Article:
Parkinson-related protein is 'tunable'
Fibrils of the protein alpha-synuclein, that plays a role in Parkinson's disease, form a stiffer and stronger network in water, when temperature is increased. Researchers of the University of Twente show that this has to do with the water-repellent part of the fibres coming to the surface and interacting. The mechanism could also play a role in the interaction with healthy cells. Researchers of the University of Twente publish about it in Physical Review Letters of May 17.
Alpha-synuclein is abundant in our brain. It is known that it can turn against us: in neurodegenerative diseases like Parkinson, the protein shows aberrant behavior: after forming fibrils, the protein can form plaques. It is still not known how this mechanism works. The research now presented by the UT scientists, shows that the properties of alpha-synuclein are 'tunable." In the lab, in water, they will form a stiffer and stronger network when temperature is increased. Lowering temperature again, the network gets less stiff again. Although all this takes place in a temperature range that will never take place in the brain, the underlying mechanism could give more insights in the role that the proteins play in the onset of disease. The tunable stiffness is induced by 'hydrophobic interaction': the water-repellent part of the fibres is the clue.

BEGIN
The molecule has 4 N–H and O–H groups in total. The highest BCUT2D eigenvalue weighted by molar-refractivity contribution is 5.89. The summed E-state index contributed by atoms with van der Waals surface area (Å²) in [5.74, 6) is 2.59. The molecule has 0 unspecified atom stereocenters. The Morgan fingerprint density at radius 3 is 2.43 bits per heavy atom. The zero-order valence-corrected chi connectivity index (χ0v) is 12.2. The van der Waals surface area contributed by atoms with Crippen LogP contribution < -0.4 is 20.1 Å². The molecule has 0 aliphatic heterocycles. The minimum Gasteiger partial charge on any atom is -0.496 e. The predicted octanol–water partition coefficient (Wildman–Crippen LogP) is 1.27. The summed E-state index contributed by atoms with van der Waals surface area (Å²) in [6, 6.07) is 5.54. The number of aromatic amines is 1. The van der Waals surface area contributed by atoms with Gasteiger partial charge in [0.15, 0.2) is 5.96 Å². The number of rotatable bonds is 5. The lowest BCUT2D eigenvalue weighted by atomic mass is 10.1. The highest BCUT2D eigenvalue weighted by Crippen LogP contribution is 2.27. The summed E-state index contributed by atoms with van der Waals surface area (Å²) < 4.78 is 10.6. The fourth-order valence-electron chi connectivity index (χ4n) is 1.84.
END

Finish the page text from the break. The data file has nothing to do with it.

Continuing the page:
The research that is now presented in Physical Review Letters, shows that the strengthening of the network is caused by an increase of the number of contact points of the fibrils. These contact points all are in the hydrophobic parts of alpha-synuclein. The reason why this is remarkable, is that the hydrophobic part normally is 'shielded' by the other two building blocks of the protein: a part with an electric charge and a part that is amphiphilic (it likes both water and lipids). Taking away this shield and opening up the hydrophobic part, may also play a role in the disease: this part is capable of damaging healthy cells.
Even human's own natural defense mechanisms can work against us, in this case. Previous research showed that 'cleaning up' of the hostile proteins is typically done by 'clipping' the part that is electrically charged, thus taking away the shield of the hydrophobic part. The fibrils can now find contact points, form networks and attack cell membranes. In this way, the natural protection is taken away.
The research helps understanding the mechanisms, but it can also inspire e.g. nanotechnologists for creating new types of artificial structures that can be tuned. At first sight, stiffening of the network is known from polymers, but hydrophobic interaction is an entirely different mechanism that could be used in artificial structures as well.